Date   

Re: Application of K4 decals

Dave Boss
 

Hello 
            I have used K4 decals in the past and have found that just wetting the decal as usual then placing the decal near the place of setting. I then wait and test until the decal releases itself. Then I slide it into a puddle of Micro set on the car so the decal doesn't have the chance to wrinkle up. I position it fairly close to where I want it. Draw off the excess Micro set with a paper towel. Then I quickly tweak the decal to its final resting place. I let it set then coat it with Microsol to really seat the decal. This has worked for me so far. I will be using the K4 decals soon on another car I'm working on so I'll find out because this will be a new sheet, and maybe they mite have changed their decals? Hope this may help you

Good Day
Dave


On Wednesday, May 11, 2022, O Fenton Wells <srrfan1401@...> wrote:
Chuck I experienced the same thing this week with the K$ decals and had to pick a corner and pull them off.  Once I did that they were fine.  But they did not float off as normal.Not sure what the issue is
Fenton

On Wed, May 11, 2022 at 12:06 PM Chuck Cover <chuck.cover@...> wrote:
Group,

I have some K4 decals and am having trouble in that the decals are very difficult to remove from the backing.  The instructions say to float in warm water for 20 seconds and remove before the decals release, however, I have found that even leaving them in the distilled water for over a minute does not loosen them. I have tried to used Microset to help this process without success.  The decals will not slide off the backing.  I have had to pry up a corner, and peal the decal off the paper, then try to place the decal on the model without having the film wrinkle. Has anyone used K4 decals and are there any tips?  Thanks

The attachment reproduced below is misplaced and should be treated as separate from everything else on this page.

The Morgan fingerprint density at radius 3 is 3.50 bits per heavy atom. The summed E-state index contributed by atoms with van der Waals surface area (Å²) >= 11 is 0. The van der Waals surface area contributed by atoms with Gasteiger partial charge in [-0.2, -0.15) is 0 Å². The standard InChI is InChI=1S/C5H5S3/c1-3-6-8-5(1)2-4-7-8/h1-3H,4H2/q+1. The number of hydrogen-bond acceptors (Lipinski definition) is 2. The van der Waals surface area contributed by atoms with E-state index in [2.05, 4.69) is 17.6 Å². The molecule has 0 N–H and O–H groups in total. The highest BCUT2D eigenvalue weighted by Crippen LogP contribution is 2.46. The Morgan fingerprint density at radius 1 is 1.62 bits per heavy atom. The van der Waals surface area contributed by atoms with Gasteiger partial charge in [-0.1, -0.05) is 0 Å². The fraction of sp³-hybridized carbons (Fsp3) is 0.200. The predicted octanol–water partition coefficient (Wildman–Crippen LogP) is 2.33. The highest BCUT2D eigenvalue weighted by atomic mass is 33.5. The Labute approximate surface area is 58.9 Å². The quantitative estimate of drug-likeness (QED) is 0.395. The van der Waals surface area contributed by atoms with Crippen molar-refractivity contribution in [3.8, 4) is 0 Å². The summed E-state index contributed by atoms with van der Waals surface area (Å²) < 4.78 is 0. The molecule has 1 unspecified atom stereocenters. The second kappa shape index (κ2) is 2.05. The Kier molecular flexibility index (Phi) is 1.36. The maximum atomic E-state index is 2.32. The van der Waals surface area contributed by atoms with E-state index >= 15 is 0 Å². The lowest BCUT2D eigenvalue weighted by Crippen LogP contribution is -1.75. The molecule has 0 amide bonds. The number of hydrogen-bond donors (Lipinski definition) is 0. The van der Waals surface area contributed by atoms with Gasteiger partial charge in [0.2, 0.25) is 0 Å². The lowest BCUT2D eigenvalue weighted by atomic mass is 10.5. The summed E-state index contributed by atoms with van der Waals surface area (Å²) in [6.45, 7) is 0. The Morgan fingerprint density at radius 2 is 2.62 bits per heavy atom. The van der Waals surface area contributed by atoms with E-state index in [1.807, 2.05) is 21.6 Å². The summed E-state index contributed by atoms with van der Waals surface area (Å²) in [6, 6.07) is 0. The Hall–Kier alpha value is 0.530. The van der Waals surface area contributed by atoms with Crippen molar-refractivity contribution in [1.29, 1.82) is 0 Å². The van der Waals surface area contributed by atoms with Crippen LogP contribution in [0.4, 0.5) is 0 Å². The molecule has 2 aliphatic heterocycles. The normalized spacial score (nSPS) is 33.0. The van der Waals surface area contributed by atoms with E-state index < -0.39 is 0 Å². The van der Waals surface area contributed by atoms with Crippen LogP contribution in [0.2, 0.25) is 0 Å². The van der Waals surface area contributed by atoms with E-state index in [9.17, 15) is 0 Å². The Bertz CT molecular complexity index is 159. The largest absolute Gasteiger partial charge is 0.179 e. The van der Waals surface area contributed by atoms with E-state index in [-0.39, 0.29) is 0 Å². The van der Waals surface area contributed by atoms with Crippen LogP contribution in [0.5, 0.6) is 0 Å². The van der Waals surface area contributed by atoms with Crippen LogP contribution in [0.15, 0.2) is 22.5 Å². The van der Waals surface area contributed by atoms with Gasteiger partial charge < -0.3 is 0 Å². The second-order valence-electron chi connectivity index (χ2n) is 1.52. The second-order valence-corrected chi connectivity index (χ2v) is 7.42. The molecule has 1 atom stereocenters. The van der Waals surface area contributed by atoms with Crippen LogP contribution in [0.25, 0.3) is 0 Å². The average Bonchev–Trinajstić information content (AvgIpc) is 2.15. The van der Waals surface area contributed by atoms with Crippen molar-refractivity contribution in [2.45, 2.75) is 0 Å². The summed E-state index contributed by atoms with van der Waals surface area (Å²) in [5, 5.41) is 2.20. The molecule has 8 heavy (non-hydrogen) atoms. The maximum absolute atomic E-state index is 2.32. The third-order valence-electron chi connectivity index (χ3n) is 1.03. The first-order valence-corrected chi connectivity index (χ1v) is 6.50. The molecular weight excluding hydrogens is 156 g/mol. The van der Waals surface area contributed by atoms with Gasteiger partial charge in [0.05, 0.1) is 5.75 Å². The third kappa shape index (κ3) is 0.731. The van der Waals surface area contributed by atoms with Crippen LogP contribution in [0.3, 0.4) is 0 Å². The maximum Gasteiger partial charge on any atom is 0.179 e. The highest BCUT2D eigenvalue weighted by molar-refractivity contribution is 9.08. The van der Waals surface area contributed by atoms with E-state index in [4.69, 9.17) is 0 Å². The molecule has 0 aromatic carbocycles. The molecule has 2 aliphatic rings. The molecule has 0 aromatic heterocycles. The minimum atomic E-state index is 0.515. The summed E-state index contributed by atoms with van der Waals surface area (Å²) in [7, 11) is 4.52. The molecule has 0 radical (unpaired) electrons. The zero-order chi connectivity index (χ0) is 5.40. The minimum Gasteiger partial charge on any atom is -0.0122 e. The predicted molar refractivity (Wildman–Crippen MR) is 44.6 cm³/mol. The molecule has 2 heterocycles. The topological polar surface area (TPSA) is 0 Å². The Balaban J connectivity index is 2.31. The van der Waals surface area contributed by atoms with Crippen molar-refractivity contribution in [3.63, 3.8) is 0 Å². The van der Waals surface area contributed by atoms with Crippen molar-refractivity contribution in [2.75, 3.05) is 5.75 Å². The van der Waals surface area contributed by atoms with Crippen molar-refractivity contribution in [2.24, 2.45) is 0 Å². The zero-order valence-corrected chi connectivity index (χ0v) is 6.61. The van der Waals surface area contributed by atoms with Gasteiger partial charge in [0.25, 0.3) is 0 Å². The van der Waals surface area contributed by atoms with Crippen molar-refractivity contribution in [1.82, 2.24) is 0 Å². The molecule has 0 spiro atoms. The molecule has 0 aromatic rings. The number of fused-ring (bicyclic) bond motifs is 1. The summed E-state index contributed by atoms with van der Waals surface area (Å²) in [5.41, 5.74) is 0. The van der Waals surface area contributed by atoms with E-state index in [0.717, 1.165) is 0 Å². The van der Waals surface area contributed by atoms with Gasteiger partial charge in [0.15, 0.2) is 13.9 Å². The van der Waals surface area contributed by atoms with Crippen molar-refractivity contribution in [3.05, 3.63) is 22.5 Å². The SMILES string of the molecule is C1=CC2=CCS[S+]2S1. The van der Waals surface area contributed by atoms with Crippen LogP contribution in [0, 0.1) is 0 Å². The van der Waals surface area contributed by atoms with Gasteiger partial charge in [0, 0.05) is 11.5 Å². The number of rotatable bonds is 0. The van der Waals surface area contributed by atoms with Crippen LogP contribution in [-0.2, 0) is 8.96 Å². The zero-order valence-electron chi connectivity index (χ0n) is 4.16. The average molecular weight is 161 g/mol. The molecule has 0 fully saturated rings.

Chuck Cover
Santa Fe, NM



--


Re: UP Pre 1944 Boxcar red & GN 1937 cars

Robert kirkham
 

I wonder whether filters were a regular art of Delano’s style?  If yes, it would be useful to know what he might have used and the effect it had on the film.

Rob   

On May 11, 2022, at 6:44 PM, Hudson Leighton <hudsonl@...> wrote:

Are the colors right or wrong.  Yes.

-Hudson <1a35342u.preview4x5 Kodachrome transparency by Alfred Palmer.jpg>


Re: UP Pre 1944 Boxcar red & GN 1937 cars

Bill McClure
 

Delano used the very first Kodachrome, ASA 5 with its own color "palette". Every subsequent version of Kodachrome, from ISO(ASA) 10 to 25 to 200 had its own color palette and degree of saturation. There was a bias towards reds, whereas the various Ektachromes had a bias towards blues. And Fujifilm is a whole 'nother issue. Drawing conclusions about "real" color from slide films is dicey, more so when the original has been scanned, as in the Delano slides. We know nothing of the scanning process.

Best approach is to view relative color values against known hues, such as UP oxide red or PRR FCR.

Having said that, I love the color palette of all Delano images, whether "accurate" or not.

Bill


Re: UP Pre 1944 Boxcar red & GN 1937 cars

Hudson Leighton
 

Are the colors right or wrong.  Yes.

-Hudson


Re: UP Pre 1944 Boxcar red & GN 1937 cars

Bruce Smith
 

Eric, Rob,

Two other critical issues. One is color distortion by the film. Given that blue sky, I'm going to guess that it was Kodachrome 25 film, and as Paul Simon said, "it makes all the world a sunny day". The reds and yellows are enhanced by the film and are not true to color. In addition, these cars are beautifully weathered, and so any supposition as to the original color is probably not going to be too accurate.

This photo is among those that Richard Hendrickson used to support that steam era freight cars got really dirty. Not run-down abused, but DIRTY. Most steam era modelers do not weather enough.

Regards,
Bruce
Bruce Smith
Auburn, AL

From: main@RealSTMFC.groups.io <main@RealSTMFC.groups.io> on behalf of Eric Hansmann <eric@...>
Sent: Wednesday, May 11, 2022 8:57 AM
To: main@RealSTMFC.groups.io <main@RealSTMFC.groups.io>
Subject: [EXT] Re: [RealSTMFC] UP Pre 1944 Boxcar red & GN 1937 cars